At first glance, Louis Vuitton, the Olympic Games and Kanye West don’t seem to have much in common. And yet, they do: one Es Devlin, the English set designer who brings pizzazz to sporting extravaganzas, concert stadiums and runways alike.
“One thing I’ve learned is not to expect one to behave like the other,” she says of her varied projects. “Each has its own kind of biological clock, that has very little to do with me.”
Her latest creation is the set for Louis Vuitton’s spring 2016 collection: “Nicolas [Ghesquière] is brave enough to really trust me to express their brand in a new and adventurous way,” she says of the house’s creative director. She was speaking from Vuitton’s unfinished set earlier this week, the sound of buzz saws still whirring in the background.
A native Londoner, Devlin, 44, started out studying English literature in Bristol and later fine art at Central Saint Martins, but along the way, she became interested in set design and enrolled at the renowned Motley Theatre Design Course in London. Work at some of England’s most prestigious theaters — the Old Vic, the Royal Shakespeare Company — followed. Then, in 2005, West saw her work and in typical fashion, snatched her from the relative obscurity of the theater and recruited her.
The immediate result was West’s smash tour “Touch the Sky.” They’ve collaborated on his touring spectacles ever since, including on the acclaimed “Yeezus” tour, and she has gone on to work with the likes of Lady Gaga (“Monster Ball” tour) and Miley Cyrus, on her 2013 world tour.
Her most current musical set design was for U2, work she describes as “the most ambitious project I’ve worked on recently in music.” The band in particular was “really committed to the theatrics of their show,” and were willing to “modify the sound of their show to work with the physical aspect,” she says. Next year, Devlin, a recently named Officer of the Order of the British Empire, will be working on a project of an even bigger scale: the opening ceremony of the Olympics in Rio de Janeiro.
In 2014, Devlin worked on Ghesquière’s second show for Vuitton. “They reached a point where there was so many events happenings, they realized they wanted to work with another set designer,” she says, referring to the house’s visual image team, Faye MCleod and Ansel Thompson. “We formed a team and we haven’t looked back.”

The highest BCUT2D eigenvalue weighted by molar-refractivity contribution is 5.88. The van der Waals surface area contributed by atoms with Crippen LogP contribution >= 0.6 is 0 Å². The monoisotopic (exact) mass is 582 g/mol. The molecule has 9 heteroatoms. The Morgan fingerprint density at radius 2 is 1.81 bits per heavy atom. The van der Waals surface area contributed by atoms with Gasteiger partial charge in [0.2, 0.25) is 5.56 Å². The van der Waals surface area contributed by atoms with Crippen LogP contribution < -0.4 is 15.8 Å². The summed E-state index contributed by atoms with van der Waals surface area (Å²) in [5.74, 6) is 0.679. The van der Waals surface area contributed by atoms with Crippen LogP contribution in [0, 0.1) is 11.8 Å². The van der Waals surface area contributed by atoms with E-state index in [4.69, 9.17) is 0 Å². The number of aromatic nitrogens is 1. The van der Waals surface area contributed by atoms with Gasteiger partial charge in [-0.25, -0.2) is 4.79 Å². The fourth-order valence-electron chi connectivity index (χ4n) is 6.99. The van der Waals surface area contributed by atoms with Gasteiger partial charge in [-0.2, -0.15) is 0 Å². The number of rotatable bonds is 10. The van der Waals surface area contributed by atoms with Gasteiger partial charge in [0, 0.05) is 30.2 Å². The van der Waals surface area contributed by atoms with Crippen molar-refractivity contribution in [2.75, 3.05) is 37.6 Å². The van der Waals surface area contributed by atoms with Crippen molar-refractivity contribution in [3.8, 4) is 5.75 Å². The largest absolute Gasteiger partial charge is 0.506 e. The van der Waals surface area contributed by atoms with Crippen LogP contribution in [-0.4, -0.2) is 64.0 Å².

She’d never been to a fashion show before and she was hooked.
“I’ve absolutely gotten bitten by the bug,” she says, noting that she was surprised by “how emotional” the shows can be. “The whole spectrum of emotion you can achieve in a three-hour opera, you can achieve in a 12-minute fashion show.” She has since worked on the label’s Series 3 exhibit, now on view in London; fall 2015 and this year’s cruise show in Palm Springs.
By the time they started working on this season’s show, Devlin says she’d gotten a handle on Ghesquière’s thought process. “There are certain concerns and obsessions that orbit in his mind, certainly over the past year,” she says. Chiefly, those concerns have been around “the conversation between the Seventies and the future, between 1979 and 2046.”
So, on Wednesday morning when guests entered the Fondation Louis Vuitton outside Paris, they were greeted by a flickering LED screen, lit up from the back like jewelry in glass cabinets. There were many moving parts around the set, including sliding walls and other large-scale video screens that together seemed to recall the inside of a video game console. In a review, WWD said the “mega black-box structure…intended to drive home the point of Vuitton’s digital-age ascendancy.”
To kickstart the show, a young man in a video is seen strapping on a virtual reality headset, as if to suggest that the procession of models about to hit the runway are all characters or avatars in the video game he’s playing.
That, Devlin said afterward, is exactly what she and Ghesquière intended.
“The codes, algorithms and mechanics that produce the fantasy worlds in gaming are viewed as an imaginative realm in themselves,” she said. “The show is as interested in breaking the fantasy as it is in sustaining it on either side of reality.”